How to Truly Know Your Child
It sounds hard to believe, but a mom can live with her child pretty much 24/7, and still not really “get” that child. So what does a mom need to do to really know her child? Ponder. A mom who ponders fits together the bits of news and clues about her child like puzzle pieces, so she can assemble a clear picture of what is going on in her child’s life. When we don’t take time to ponder, we miss the sometimes subtle clues to what our children are dealing with and feeling. So refuse to let anything prevent you from pondering, especially the 9 things below.
9 Things That Get in the Way of Pondering Our Child
By: Susan Merrill
It seems that no one today has time to ponder. We pack more into a day than ever before in history. But the reality is that we do still have time. Whenever I pitch the complaint to my husband that I just don’t have the time to do something, he swats it right back with, “Everyone has time, and so do you. You are just not making this a priority for your time.” Ouch. The point is, we do have time to ponder; we just use that time for other things. Pondering takes time, sometimes lots of it. It also takes avoiding these 9 things that get in the way of pondering, and finding the 2 Keys to Pondering.
1. The phone. I chat with friends endlessly, especially in the car, when I could just ponder each of my children while I drive.
2. The computer. I shop online because I get way too many e-mails about great sales, research online because Google has the answer to all my questions. (Of course, Google was important when I was researching my daughter’s symptoms, but it is a distraction if I am Googling for hours without a commendable reason.)
3. Social media. I use Facebook, Twitter, and Pinterest because it is so fun to celebrate and comment on my friends’ pictures and posts.
4. Volunteer over commitment. I want to “be there,” involved with every child and all their activities. But multiple children mean multiple opportunities to volunteer and it’s so hard to say no.
5. Competitive leisure sports. Participating in leagues that are ambitious can create pressure to spend more than the average amount of time playing.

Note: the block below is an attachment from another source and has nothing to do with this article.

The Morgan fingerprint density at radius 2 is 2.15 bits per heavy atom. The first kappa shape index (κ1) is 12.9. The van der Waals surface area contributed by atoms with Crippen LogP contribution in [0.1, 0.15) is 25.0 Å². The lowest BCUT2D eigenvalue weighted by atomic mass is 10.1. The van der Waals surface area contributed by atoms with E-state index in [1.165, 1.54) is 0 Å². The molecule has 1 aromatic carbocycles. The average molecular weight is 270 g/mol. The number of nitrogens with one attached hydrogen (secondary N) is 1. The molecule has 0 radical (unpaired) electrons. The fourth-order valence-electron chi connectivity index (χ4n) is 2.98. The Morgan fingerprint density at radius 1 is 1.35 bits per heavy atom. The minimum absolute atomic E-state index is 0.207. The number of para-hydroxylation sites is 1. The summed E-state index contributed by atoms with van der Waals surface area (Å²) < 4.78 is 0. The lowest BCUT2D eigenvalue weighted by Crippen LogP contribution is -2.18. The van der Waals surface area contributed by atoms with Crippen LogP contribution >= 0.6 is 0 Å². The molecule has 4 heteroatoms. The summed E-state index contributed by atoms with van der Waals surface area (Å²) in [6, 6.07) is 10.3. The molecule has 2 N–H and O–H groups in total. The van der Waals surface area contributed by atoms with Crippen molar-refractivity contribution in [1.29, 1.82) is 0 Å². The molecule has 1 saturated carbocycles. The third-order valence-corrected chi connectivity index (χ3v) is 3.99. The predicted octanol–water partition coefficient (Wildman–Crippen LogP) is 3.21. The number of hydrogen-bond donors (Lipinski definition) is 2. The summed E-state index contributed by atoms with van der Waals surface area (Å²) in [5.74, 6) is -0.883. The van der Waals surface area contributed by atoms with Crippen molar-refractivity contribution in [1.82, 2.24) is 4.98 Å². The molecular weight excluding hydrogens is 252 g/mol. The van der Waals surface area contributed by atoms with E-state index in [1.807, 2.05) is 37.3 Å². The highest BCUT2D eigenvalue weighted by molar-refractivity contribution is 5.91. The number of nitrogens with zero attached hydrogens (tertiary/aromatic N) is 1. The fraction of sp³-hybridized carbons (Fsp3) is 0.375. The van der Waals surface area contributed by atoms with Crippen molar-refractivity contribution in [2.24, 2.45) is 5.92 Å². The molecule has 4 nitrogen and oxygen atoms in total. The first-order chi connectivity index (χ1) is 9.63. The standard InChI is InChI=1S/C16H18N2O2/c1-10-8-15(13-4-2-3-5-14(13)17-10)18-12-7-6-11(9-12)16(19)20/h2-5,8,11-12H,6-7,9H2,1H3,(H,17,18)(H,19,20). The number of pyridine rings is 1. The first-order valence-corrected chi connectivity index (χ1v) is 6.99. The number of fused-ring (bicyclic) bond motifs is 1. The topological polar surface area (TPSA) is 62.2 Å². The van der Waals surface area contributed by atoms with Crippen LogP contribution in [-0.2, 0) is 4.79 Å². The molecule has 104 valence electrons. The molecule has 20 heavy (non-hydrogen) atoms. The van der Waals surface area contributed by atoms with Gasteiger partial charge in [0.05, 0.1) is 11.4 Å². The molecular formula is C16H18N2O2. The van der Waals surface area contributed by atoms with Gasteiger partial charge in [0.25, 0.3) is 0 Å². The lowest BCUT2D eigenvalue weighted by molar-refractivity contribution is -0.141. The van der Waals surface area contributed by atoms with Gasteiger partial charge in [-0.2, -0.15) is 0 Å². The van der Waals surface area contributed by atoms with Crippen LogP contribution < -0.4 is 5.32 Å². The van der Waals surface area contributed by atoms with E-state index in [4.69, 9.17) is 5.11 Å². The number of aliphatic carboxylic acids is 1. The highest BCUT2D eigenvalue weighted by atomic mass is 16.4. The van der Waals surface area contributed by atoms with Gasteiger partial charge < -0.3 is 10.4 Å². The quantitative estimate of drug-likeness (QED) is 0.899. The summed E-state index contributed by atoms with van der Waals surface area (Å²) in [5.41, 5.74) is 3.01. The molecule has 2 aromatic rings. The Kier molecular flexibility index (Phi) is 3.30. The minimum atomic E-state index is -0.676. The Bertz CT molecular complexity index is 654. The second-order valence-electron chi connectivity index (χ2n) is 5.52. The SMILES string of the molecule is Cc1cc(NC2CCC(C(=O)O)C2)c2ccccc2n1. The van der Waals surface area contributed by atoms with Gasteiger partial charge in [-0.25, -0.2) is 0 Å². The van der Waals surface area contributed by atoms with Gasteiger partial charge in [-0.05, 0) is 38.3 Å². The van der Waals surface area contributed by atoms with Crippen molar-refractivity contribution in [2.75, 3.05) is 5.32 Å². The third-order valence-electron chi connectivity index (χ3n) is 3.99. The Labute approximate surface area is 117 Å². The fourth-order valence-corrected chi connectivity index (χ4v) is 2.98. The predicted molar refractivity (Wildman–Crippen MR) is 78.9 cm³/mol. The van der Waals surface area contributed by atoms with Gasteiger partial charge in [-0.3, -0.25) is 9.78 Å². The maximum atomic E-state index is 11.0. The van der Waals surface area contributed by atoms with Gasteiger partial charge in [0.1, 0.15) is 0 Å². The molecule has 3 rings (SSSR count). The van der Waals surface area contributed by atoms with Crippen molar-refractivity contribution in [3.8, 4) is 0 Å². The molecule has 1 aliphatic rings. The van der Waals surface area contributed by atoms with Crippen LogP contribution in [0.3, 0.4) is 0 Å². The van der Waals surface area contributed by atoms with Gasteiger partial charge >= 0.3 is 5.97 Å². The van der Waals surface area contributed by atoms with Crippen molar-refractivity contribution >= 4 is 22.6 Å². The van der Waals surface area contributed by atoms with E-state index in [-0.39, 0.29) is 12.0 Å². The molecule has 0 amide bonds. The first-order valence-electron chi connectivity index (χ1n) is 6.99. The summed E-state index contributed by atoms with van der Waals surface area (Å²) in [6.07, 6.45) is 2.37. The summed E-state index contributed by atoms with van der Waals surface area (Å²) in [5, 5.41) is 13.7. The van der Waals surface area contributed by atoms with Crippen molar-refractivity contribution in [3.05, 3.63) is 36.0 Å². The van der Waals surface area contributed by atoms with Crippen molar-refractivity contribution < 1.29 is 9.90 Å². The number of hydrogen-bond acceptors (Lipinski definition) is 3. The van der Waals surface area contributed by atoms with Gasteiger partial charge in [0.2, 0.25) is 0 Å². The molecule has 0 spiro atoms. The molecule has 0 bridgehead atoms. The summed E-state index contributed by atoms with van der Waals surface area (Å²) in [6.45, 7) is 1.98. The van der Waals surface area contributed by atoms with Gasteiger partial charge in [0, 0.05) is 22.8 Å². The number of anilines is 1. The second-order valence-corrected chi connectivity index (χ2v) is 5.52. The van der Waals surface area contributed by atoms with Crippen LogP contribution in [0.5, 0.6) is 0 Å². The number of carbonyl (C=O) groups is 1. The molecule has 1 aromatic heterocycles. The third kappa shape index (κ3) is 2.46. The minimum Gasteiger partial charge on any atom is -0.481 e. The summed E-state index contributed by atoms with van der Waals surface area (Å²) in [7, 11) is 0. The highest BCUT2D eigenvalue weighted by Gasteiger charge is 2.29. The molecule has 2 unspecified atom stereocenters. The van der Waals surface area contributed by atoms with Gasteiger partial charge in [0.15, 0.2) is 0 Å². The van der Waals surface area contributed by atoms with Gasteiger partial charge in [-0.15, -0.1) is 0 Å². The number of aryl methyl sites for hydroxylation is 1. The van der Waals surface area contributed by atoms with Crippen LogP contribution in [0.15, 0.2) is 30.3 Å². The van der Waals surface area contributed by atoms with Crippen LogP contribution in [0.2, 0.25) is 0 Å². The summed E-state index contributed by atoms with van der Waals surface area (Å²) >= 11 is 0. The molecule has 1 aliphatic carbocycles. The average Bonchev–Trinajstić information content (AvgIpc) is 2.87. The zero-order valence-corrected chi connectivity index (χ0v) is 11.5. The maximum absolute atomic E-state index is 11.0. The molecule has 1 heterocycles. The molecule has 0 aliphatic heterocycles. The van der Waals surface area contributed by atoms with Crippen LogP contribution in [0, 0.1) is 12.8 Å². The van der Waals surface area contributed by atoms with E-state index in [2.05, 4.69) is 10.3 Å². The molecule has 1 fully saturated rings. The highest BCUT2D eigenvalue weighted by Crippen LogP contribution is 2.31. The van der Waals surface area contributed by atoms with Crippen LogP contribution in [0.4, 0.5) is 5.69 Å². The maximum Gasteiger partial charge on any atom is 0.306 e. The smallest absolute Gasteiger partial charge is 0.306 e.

6. Working out. Fitness demands that we exercise for hours each week but not hours each day. Hours spent exercising every day may be an indicator that we have become slaves to vanity.
7. Work. The bills must be paid, but sometimes we work more than we need to because we like it, it builds our sense of accomplishment, or we covet stuff and desire money to spend.
8. Shopping. We all want to look as best we can, but looking fashionable takes time and effort whether you are on a budget or not.
9. Socializing. Parties, clubs, Bunko, and bridge. Birthday lunches, work dinners, old friends and new. The socialite has a lot to keep up with and do.
Pondering takes selflessness, and selflessness takes self control. Those are the two keys to pondering that will help you overcome the 9 things that get in the way of pondering.
It takes self-control to put down a good book when a child comes in bored and wants to play a game. It takes self control to look up from Pinterest when your son walks in the door from school, or to get off the phone when your daughter needs help with homework. And it takes self-control to give up a party to help one of your kids with a school project or to cancel a tennis match to comfort a daughter who didn’t get asked to the prom.
The great benefit of learning to exercise self-control is this: if you learn self-control, you will be better able to model it to your child. Self-control has another name: deferred gratification.
It takes self-control to be selfless. The job of motherhood is a selfless one, to be sure. Moms do not get days off unless they have a substitute, and substitutes are hard to come by and costly. Pondering takes selflessness. Selflessness is sacrificing what I want to do so I can do something for others. It means putting my children first. I can feel the quills spiking in some of you as I write this. Please understand: I know how hard you work as a mom, and I am so thankful that you do. I have five children, and there have been so many times that I only got about five or six hours of sleep a night for months on end—I thought I would never catch a break. But looking back, there are so many compulsive and selfish things that distracted me and ate up a lot of time that I could have put to better use.
In the moment we want to indulge ourselves and use our spare time selfishly, but many moments later when our children are grown we will wish we had not.
Ponder about your child every moment you get,
until your child is a child no more.